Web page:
Friedrich Hayek once called intellectuals “professional secondhand dealers in ideas.” And the Preacher proclaimed, “There is nothing new under the sun.” So perhaps it shouldn’t be surprising when ideas, memes, and other cultural phenomena pop up again and again.
There is, however, a notable correspondence between an Acton Commentary that I wrote earlier this month, “The Worst Christmas Song Ever,” and a piece that appeared weeks earlier at The Federalist. In “‘Do They Know It’s Christmas’ Is The Worst Christmas Song Ever,” Leslie Loftis takes down this miserable tune in devastating fashion. Loftis points out that the song “has a little of everything to loathe. Condescension. Inane inaccuracies. Smugness. Mullets.”
Whether or not you have read my commentary, you should go check out her case against the song now.
I first noticed the song, which heretofore had been background Christmas muzak, when we screened the new documentary Poverty, Inc. earlier this year at the Acton Institute offices. That film includes a section discussing “Do They Know It’s Christmas?”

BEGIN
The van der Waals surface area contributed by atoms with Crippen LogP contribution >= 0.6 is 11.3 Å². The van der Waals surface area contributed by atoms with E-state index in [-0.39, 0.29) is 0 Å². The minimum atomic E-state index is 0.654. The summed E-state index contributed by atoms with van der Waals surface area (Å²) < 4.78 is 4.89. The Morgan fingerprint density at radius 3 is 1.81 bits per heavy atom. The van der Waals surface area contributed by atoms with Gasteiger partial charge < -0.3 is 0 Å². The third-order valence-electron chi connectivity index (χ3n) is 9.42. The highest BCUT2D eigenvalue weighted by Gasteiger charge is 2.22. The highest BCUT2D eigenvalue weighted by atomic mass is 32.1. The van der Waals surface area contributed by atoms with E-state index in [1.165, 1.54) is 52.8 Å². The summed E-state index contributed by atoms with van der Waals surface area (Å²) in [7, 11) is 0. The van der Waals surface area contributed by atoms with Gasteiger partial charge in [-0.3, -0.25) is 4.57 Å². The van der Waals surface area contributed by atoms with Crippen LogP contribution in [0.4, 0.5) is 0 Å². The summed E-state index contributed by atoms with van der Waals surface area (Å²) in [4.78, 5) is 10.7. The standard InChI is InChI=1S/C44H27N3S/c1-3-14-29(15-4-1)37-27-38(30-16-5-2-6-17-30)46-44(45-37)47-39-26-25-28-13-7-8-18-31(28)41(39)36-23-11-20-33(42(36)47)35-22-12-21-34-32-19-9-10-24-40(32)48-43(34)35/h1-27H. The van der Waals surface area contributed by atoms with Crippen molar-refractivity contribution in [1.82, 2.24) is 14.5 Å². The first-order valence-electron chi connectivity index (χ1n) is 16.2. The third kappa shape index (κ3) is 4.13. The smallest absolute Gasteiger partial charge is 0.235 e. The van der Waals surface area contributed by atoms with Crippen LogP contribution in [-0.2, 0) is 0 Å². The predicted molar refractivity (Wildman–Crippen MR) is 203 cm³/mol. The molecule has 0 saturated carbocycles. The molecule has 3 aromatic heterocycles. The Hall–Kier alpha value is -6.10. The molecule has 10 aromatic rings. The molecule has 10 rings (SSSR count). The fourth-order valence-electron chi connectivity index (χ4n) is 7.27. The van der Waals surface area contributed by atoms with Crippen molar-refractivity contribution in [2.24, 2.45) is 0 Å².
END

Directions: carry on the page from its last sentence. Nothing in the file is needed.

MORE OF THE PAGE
When Christmas rolled around, I had the idea to write something about the song, and connected it with William Easterly’s analysis of the differing perspectives on development offered by Gunnar Myrdal and Hayek. But I now think that even though I hadn’t read Loftis’ piece, I had seen the title before I wrote my piece. In fact, I checked Ben Domenech’s excellent email newsletter The Transom, to which you should subscribe, and there on December 3 is the following: ‘“Do They Know It’s Christmas” is the worst Christmas song ever. http://vlt.tc/1qf7‘
No doubt I saw the link, and got the idea for calling it the “worst ever” into my head. Then some days later I connected it to the Poverty, Inc. clip and wrote my piece. So the idea for calling this the worst Christmas song ever must be credited to Loftis and The Federalist. I’m sorry that I didn’t realize that Loftis’ piece had already appeared, or I would have pointed to it earlier, and given credit for the idea straight away. So in the interests of disclosure, I certainly haven’t been the only one to criticize this song or even to call it the “worst Christmas song ever.” I guess I’ve got egg(nog) on my face. The variety of voices that find the song problematic, however, should be a indication that there’s something rotten in “Do They Know It’s Christmas?” It is, after all, a song that includes a toast like this: “Here’s to them underneath that burning sun.”
“Do They Know It’s Christmas?” is like a bad earworm that won’t go away. And now I really, really hate that song!